It is amazing with seafood and all kinds of fish; it can also be tossed into a salad with some smoked tofu, fried with a veggie mix, or used in stuffing for stuffed peppers. When baked, it gets a crunchy texture, while it is incredibly creamy in cooked dishes.
There is often confusion surrounding the origin of couscous, as well. It does resemble a whole grain, especially rice, but in reality, couscous is a type of pasta made of wheat flour and semolina.
Couscous is native to North Africa, and it has many applications in the kitchen – both as a main and side dish. What contributes to its versatility and convenience is the fact that it takes only a few minutes to cook.
This bulgur replacement is has a rather neutral, mild flavor with a hint of nuttiness. It can be used in risotto instead of rice, it tastes amazing in stuffed peppers, but you can also toss it on some olive oil with onions and get a delicious side dish or main course.
Rice is probably one of the most popular grains all over the world, and its popularity is well-deserved considering its level of versatility. It is safe to say that there are thousands of delicious rice recipes and combinations for you to try.
Rice comes in many shapes and forms, but the most common type is white rice which is basically milled rice without the bran, husk, and germ. Other popular varieties include brown rice, converted rice, long-grain, medium and short-grain, and wild rice.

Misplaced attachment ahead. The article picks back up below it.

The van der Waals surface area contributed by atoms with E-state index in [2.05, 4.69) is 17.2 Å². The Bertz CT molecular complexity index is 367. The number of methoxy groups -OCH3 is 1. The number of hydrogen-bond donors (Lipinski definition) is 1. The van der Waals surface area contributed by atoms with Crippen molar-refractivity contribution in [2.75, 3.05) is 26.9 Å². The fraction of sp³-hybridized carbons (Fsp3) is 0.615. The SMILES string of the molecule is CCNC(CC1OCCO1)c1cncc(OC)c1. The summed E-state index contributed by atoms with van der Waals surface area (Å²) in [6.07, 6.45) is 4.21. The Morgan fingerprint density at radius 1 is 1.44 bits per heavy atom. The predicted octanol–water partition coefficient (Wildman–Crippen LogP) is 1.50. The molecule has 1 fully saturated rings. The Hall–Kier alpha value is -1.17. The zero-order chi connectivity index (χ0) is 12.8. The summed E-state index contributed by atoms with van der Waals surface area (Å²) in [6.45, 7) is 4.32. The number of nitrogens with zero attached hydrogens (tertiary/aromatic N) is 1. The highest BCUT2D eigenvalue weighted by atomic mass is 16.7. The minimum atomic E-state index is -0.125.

Rice is also a great bulgur substitute in chili, as it is neutral enough to be mixed with other ingredients, and it tends to pick up all the flavors and aromas just like bulgur.
Just like bulgur, farro has been around since ancient times, and its nutritional value and health benefits are long known. Similar to barley, this whole-grain wheat has a chewy, tougher texture, and it is usually sold pearled.
As opposed to most of the bulgur alternatives we’ve mentioned, farro isn’t as neutral, and it does have a more complex flavor profile. The flavor could be described as slightly nutty, with a hint of cinnamon aroma.
Farro can be used in place of bulgur in all of your recipes, as it is doesn’t get mushy when cooked longer, but it is also a great option for quick meals such as salads. It is delicious in greek salad, risotto, and slow cooker chicken.
Just like couscous, orzo is often mistaken for a grain, while it is in fact a small-shaped pasta, and it belongs to a pasta category known as pastina. While it is commonly used in soups, orzo offers many possibilities, including pasta dishes, stews, and casseroles.
Depending on whether there’s an addition of vegetables in it or not, orzo comes in many colors, including yellow, red, and green. There’s also an alternative for those with gluten sensitivity, made with corn and rice.
If you’re adding orzo to your salads or cold dishes, you want to cook it as you would any other pasta. However, orzo can also be added to dishes such as beef stew to be cooked in them.